There will be an introductory lecture in term one which will set out what you will need to do. You will also be introduced to legal research during term one. This will further assist you in preparing for the research module. You will attend a workshop in term 2 to assist you in drafting your research proposal. Thereafter you will have two supervision opportunities to receive feedback on your work. You will continue to work on the preparation of your research project or reflective portfolio during the second term. You will be formally admitted to the LLM research module upon successful completion of your BTC examinations.
Additional learning opportunities
Outside the curriculum you will have the opportunity to develop wider employability skills through participation in the school’s Law in Action pro-bono schemes run with partner organisations, in which student volunteers assist real people in their dealings with the law. Some examples of the schemes currently available to students include:
- Law in Justice: the Innocence Project (dealing with alleged miscarriages of justice);
- Law in Healthcare: the NHS Continuing Healthcare Scheme (helping families claim back care home fees that arguably should have been covered by the NHS);
- Law in Sport: the Rugby Union Project (providing legal advice and legal newsletters to rugby clubs).’
- Law in Court: the Personal Support Unit (PSU) (offering practical support and assistance to people at court, in family and civil matters)
- Law in Mental Health: the Hafal Appropriate Adult Scheme (students are trained to support vulnerable adults being interviewed after having been arrested)
Other activities including mooting, negotiating and client interviewing competitions.
How will I be assessed?
The LLM Bar Training assessments are designed to be fair, rigorous, realistic and provide sufficient depth and/or breadth of coverage of the skills and subjects assessed. Individual assessments will cover a representation of the outcomes in the particular subject or skills area. A practical emphasis will appear throughout.
You will undertake both formative and summative assessments throughout your studies. These take a variety of forms, including closed book examinations comprised of multiple-choice questions, oral assessments, recorded simulations and written assessments. For all Cardiff-produced Bar Training Course assessments, the assessment criteria (set by the BSB) and, where relevant, guidance/explanatory notes will be made available to you from the outset of the subject. The assessment criteria for each subject are clearly aligned with its learning outcomes to ensure you can demonstrate you have achieved the learning outcomes for the subject through the assessment.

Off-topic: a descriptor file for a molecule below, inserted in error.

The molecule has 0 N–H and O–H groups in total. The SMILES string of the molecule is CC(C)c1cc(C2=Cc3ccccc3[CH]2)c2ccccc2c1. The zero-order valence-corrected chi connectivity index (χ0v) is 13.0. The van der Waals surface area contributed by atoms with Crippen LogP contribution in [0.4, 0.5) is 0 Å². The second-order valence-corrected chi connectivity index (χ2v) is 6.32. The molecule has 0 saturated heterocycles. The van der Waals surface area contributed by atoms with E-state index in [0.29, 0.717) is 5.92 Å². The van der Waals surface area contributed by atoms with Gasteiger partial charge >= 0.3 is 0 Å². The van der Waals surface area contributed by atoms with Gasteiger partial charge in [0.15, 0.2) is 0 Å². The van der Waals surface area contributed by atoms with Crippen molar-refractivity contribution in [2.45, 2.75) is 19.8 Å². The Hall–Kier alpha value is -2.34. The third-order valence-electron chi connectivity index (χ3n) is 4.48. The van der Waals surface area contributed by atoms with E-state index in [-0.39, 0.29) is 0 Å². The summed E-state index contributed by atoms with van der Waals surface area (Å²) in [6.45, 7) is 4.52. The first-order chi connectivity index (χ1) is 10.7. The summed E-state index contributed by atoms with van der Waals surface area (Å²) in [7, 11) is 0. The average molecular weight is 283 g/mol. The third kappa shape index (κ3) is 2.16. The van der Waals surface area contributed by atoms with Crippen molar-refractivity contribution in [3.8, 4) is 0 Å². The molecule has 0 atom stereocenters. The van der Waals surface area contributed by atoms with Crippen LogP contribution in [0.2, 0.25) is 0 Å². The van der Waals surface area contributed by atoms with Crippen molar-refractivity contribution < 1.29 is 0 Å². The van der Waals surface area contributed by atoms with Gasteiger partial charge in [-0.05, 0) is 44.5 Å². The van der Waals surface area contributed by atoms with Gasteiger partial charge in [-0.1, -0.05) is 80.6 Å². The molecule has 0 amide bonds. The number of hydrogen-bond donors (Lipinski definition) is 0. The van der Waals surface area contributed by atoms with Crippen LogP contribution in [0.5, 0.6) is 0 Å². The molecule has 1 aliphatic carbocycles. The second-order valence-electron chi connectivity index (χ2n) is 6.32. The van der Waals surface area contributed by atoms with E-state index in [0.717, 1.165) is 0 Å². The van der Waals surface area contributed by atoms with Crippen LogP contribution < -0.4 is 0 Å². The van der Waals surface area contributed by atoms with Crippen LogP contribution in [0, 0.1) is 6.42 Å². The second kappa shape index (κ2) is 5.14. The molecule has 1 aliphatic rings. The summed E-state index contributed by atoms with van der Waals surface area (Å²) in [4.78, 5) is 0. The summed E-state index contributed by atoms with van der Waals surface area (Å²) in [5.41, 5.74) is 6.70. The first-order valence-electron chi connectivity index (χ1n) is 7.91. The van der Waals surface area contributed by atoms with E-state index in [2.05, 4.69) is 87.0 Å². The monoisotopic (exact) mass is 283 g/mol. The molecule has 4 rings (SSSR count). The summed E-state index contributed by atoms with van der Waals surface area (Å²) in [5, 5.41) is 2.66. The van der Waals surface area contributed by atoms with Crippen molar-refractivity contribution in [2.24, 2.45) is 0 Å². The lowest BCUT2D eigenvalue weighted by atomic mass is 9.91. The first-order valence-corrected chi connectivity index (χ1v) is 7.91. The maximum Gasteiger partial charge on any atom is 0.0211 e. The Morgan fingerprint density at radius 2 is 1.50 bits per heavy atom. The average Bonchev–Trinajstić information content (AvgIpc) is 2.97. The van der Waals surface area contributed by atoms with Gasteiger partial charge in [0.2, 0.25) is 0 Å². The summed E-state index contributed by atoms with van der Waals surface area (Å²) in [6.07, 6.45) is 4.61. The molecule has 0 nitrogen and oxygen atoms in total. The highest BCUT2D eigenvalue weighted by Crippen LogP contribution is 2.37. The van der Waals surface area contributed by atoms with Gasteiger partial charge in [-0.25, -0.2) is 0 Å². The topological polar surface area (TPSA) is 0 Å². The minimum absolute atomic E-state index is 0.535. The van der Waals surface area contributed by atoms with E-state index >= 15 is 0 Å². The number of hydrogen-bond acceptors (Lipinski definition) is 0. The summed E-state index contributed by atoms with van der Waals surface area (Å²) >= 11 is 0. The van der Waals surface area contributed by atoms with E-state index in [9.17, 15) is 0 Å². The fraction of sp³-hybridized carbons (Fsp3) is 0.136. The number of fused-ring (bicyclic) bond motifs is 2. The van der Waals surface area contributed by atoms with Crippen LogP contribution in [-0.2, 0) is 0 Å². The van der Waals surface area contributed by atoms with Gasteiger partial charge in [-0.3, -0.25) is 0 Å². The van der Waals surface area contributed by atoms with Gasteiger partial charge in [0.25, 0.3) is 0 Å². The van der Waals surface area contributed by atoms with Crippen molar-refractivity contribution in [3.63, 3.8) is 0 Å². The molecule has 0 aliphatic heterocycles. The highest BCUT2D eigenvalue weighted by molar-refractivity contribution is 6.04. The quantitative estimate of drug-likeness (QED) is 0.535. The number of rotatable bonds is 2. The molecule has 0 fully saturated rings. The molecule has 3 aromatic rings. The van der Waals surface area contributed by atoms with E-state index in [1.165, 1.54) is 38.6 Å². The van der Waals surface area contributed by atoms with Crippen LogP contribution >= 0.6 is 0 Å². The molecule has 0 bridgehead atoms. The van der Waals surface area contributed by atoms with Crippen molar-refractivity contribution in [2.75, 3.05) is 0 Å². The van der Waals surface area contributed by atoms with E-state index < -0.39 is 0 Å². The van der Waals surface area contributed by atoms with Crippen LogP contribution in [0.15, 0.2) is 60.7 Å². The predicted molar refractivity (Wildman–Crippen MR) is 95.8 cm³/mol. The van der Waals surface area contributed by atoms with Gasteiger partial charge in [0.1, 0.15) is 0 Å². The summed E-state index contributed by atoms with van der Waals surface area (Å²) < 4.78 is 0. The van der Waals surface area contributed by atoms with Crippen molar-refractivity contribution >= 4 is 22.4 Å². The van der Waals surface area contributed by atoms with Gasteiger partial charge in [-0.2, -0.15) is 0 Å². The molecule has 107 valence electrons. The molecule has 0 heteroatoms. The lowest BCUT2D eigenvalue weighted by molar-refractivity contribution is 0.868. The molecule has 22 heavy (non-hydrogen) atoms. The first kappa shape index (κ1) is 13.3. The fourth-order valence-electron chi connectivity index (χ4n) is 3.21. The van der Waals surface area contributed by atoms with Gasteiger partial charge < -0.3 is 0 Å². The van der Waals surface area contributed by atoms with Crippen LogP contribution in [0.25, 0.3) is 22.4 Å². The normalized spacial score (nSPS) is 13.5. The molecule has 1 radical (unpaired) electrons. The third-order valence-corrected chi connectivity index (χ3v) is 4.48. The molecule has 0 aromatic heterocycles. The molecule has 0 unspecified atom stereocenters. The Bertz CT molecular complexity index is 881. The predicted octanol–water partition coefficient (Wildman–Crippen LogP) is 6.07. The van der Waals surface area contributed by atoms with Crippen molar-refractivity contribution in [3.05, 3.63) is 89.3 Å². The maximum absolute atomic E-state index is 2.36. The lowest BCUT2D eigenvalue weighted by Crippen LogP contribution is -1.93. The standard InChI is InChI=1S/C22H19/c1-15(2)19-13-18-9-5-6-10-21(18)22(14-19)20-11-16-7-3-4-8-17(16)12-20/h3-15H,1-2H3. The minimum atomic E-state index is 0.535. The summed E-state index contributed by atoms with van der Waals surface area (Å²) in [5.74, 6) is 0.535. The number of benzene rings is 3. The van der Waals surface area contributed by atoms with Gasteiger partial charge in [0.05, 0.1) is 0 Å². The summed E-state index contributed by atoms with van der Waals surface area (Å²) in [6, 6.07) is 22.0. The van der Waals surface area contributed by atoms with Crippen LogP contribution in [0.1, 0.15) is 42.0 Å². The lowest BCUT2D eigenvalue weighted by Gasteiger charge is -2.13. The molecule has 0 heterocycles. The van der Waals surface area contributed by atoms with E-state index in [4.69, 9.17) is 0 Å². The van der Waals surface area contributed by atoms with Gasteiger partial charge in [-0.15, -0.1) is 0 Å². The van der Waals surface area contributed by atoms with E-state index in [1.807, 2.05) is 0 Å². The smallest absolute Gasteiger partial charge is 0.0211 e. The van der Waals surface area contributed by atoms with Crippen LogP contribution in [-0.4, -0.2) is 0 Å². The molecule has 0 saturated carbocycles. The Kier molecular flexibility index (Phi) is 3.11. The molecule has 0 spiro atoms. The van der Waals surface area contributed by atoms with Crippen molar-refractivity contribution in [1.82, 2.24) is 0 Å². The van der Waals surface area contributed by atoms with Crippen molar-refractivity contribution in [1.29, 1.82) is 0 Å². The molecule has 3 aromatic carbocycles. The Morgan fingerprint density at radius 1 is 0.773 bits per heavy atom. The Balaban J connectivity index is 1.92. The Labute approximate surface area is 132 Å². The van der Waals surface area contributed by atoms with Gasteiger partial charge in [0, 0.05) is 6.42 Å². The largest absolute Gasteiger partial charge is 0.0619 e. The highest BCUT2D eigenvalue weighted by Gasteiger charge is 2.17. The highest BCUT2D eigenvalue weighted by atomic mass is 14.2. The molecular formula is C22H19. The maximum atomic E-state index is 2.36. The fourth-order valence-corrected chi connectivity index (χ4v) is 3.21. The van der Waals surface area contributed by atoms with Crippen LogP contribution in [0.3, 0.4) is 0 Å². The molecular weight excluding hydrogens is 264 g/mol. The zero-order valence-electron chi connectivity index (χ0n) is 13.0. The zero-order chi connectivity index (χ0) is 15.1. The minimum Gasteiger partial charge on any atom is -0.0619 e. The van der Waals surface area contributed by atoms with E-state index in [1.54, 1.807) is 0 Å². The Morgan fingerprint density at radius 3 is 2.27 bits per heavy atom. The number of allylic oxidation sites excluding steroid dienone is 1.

Summative assessment of the research module comprises the submission of a written piece of work of 8,000 words, in the form of either a Research Project or a Reflective Portfolio. The Research Project is available to all students on the LLM Bar Training Course, but only students with significant pro bono or legal work experience will be able to pursue the Reflective Portfolio.
You will be permitted a maximum of three attempts at an assessment.
Your attendance will form a part of the attendance threshold required to achieve a pass on the BTC. Students are expected to attend all classes and timetabled activities but must attend a minimum of 80% of sessions to achieve a pass on the BTC. A student who falls below 80% attendance shall fail the BTC and/or may be required to withdraw from the course. This requirement may be relaxed or adjusted by the provider in an individual case where this is necessary in order to comply with the Equality Act 2010 (or any replacement of that Act).
How will I be supported?